"Marty—" she said with a bit of a frown, "you’re acting like you haven’t seen me in a week!"
"I haven’t!" Marty answered without thinking.
She looked at him even more strangely.
"Are you okay? Is everything all right?"
That’s right! Marty realized there was no way she could know about everything that had happed to him. He had spent a whole week back in 1955, but he’d actually come back to 1985 at almost the same time he had left. So, to somebody who had stayed put in 1985, instead of jumping around in time like Marty and the DeLorean, it was like he hadn’t been gone at all.
How do you explain something like that to someone without sounding absolutely crazy?
Marty leaned over the top of the door just enough to see the wheels were rotating ninety degrees to flatten beneath the bottom of the car.
That meant the tires were no longer touching the ground.
That meant they had to be flying!
Doc gunned the car into the sky.
Marty and Jennifer looked at each other.
Nobody would ever believe this.
AHHHHHH, please oh please give me striving and failing for greatness any day over “shooting low and nailing the target”. George Gipe also wrote the novelization for Gremlins, but I’ve never seen that movie nor have I spent my formative years thinking about it, so the book to movie comparison blog is a task I leave to one of you. I wish you luck!
Jennifer (“as gorgeous as ever”, Gipe assures us) interrupts Marty’s car sex scene with her “How about a ride, mister?” and Marty says “Jen! Are you ever a sight for sore eyes! Let me look at you!”
In the movie, Jennifer says “Marty, you’re acting like you haven’t seen me in a week!” and hah hah it’s because he’s been gone for a week! That worked out really well!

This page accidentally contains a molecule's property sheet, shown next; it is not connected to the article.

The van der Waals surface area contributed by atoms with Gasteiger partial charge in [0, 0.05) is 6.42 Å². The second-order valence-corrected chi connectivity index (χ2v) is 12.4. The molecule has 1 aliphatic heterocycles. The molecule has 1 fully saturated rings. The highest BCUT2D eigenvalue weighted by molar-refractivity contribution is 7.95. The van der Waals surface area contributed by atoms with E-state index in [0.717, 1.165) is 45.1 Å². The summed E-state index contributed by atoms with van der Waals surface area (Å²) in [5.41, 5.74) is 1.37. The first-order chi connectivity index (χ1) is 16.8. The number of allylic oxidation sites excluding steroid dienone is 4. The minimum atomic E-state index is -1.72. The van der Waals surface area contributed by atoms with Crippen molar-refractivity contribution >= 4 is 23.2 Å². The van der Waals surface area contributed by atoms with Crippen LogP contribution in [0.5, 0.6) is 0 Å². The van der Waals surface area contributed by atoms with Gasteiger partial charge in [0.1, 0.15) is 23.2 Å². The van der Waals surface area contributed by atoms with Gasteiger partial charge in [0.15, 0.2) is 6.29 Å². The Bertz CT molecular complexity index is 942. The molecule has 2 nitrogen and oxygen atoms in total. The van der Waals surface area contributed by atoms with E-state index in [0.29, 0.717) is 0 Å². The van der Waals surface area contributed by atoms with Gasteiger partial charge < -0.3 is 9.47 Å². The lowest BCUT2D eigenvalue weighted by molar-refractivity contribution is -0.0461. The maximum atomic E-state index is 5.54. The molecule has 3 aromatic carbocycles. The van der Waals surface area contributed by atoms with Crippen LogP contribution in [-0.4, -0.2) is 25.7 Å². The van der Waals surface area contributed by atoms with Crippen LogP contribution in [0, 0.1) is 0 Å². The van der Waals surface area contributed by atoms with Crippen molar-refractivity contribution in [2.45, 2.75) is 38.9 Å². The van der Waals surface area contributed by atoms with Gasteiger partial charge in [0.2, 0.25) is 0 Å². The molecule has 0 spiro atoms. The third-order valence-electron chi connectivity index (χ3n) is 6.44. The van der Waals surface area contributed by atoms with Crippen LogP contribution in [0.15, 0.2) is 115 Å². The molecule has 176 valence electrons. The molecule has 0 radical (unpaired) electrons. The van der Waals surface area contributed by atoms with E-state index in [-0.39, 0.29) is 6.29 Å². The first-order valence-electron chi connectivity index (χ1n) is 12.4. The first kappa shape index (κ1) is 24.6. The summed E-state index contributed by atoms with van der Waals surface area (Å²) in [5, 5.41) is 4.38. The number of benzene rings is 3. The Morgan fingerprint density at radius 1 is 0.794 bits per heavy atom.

Okay Gipe, let’s mess this up for no reason!
Jennifer was somewhat taken aback by the unexpected display of emotion. It wasn’t as if they had been separated for a long time, having seen each other only the evening before. [Editor’s note: wiiiiiiiiiiiiiink]
"Are you O.K.?" she asked. "You’re acting like you haven’t seen me in a year.”
As a writer, why would you do this? Changing “week” to “year” ruins the gag of him actually not seeing her for a week and you gain nothing by it. It’s just bad writing! But it turns out there WAS a reason:
“I feel like I haven’t seen you for thirty years," Marty smiled.
"That’s a long time to be deprived," she smiled back.
Oh it’s because he travelled thirty years but it’s still stupid because from Marty’s POV has only been a week, so this thirty years thing is demonstrably a worse version of the same idea! Once again, it’s like this book takes place in a crazy alternate universe where everything sucks just a little bit more than it needs to??
In contrast to that picture, Doc’s book outfit is different from the movie: rather than Future Clothes and Trademark Opaque Future Shades, he’s got all sorts of different time periods going on, which I kinda like because it hints at all sorts of different adventures we haven’t seen!
Inside sat Doc Brown, wearing a cowboy hat. When he got out of the car, it was possible to see that he was dressed in a bizarre mixture of clothing types that included striped plastic pants, a cape and a strange variation on a Roman tunic.
Then he delivers his wham line of “Marty, you’ve got to come back with me - BACK TO THE FUTURE!” (it’s the title of the story, see) but the book entirely deflates it with what comes next. Seriously, this is right after the big dramatic “Back to the FUTURE!” line:
"Why?" [Marty said.]
"It’s important." [Doc said.]
Haha yep there goes that momentum! Marty whines that he doesn’t want to go (“But I’ve got Jennifer here. I was just gonna try out my new wheels.”) and every kid who ever wanted to see the future (yes I am raising my hand here) is wanting to punch Marty for being more interested in a STUPID CAR FROM THE PRESENT when he could go drive FUTUREMOBILES. It’s Luke Skywalker whining about power converters all over again! (That is from a different movie called “Star Wars” and if you haven’t heard of it, he’s a dude who fights another dude, I dunno)